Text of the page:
"Carlie!" Laurel barked suddenly, looking up at her. "What is this? What did you do to your bear?"

She dumped the blanket on top of Carlie, and when Carlie looked up, she saw her mother was holding the teddy bear Carlie had kicked off her bed, or rather, what was left of it. It was missing an arm, leg, and ear, and deep slashes covered it, the stuffing poking out. Carlie looked at it tearfully.

"I told you, Mommy," she muttered resentfully. "I told you. The monster did that. He wanted to eat my bear."

Laurel looked from Carlie to the mutilated teddy bear in her hand, then back at Carlie with a rather scary expression on her face.

"Carlie, I can't believe this. Your father gave you that bear when you were just born. He bought it at the hospital gift shop. And you just ripped it up to try to pretend a MONSTER did it? Carlie, what are you trying to do? Do you think I'm dumb? Are you trying to get attention that badly? If it's attention you're after, this is NOT the way to get it, young lady! I have had enough, Carlie. I am sick of your antics. We'll discuss this in the morning, because right now I don't even want to look at you."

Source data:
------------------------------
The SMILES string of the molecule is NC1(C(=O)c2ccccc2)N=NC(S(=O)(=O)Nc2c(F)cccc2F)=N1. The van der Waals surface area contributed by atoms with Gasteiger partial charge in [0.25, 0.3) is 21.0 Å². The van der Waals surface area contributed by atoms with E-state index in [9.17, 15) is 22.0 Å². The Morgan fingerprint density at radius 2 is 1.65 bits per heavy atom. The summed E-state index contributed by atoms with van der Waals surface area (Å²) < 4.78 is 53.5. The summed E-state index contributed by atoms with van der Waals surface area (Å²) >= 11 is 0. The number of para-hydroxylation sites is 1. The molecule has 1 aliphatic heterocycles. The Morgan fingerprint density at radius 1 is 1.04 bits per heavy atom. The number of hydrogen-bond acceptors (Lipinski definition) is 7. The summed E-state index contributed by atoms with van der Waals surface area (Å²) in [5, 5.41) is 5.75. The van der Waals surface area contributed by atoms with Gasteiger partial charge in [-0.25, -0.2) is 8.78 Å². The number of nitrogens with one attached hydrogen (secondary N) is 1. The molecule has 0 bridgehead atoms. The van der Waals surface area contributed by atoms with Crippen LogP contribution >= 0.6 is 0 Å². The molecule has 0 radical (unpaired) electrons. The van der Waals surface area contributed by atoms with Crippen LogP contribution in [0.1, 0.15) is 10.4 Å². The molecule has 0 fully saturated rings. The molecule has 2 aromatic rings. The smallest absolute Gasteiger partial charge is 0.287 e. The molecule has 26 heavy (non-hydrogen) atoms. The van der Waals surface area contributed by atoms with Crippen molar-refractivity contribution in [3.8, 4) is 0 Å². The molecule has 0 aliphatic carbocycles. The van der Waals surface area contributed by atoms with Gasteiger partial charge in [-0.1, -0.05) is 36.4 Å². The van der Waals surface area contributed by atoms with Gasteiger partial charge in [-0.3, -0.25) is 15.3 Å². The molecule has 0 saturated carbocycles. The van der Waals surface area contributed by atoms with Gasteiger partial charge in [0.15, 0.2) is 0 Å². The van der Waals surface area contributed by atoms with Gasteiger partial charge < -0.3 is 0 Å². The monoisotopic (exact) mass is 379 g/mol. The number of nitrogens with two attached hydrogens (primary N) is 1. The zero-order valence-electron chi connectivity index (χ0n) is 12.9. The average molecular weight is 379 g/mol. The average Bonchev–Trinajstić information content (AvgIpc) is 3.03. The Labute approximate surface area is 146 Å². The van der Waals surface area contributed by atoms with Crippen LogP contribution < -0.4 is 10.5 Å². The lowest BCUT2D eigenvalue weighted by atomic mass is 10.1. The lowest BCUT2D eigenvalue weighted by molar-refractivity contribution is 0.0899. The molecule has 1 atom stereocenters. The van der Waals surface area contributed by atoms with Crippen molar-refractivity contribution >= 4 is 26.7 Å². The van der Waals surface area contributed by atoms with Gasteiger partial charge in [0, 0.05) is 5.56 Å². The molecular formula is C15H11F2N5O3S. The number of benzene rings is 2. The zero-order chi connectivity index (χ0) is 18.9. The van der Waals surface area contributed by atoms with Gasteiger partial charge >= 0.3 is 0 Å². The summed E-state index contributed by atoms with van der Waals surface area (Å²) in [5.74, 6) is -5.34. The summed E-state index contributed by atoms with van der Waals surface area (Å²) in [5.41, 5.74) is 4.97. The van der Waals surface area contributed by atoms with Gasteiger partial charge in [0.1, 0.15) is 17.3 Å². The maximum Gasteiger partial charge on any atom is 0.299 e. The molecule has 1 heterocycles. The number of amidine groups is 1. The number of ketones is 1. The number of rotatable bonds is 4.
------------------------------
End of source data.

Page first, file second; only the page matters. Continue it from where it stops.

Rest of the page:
Her back rigid, lips in a thin, white line, Laurel started to march out of the room, but stopped briefly. "Don't even think of making another sound," she hissed, and then, still holding herself tightly, almost slammed the door behind her.

Carlie curled up on her bed. She was not crying anymore. No, she wasn't afraid, or even hurt. She was furious. Vengeful, bitter thoughts filled her head. At that moment, she hated her mother.

"I'm not a monster," she muttered. "You're the monster."

"How bright of you," spoke up the monster in his rumbling, raspy voice. Apparently he didn't even realize she had been speaking to her mother, not him.

"Go away!" Carlie demanded furiously. She was too angry to be afraid of it at the moment. All she could think of was her mother yelling at her, telling her she was a monster, spanking her, and remembering this, Carlie beat her fists against the bed angrily.

"They don't believe you," the monster rasped. "They think you're lying." He chuckled, a deep, malevolent sound that grated on Carlie's nerves as well as her ears. "But when you're gone in the morning, they'll know the truth," he chuckled.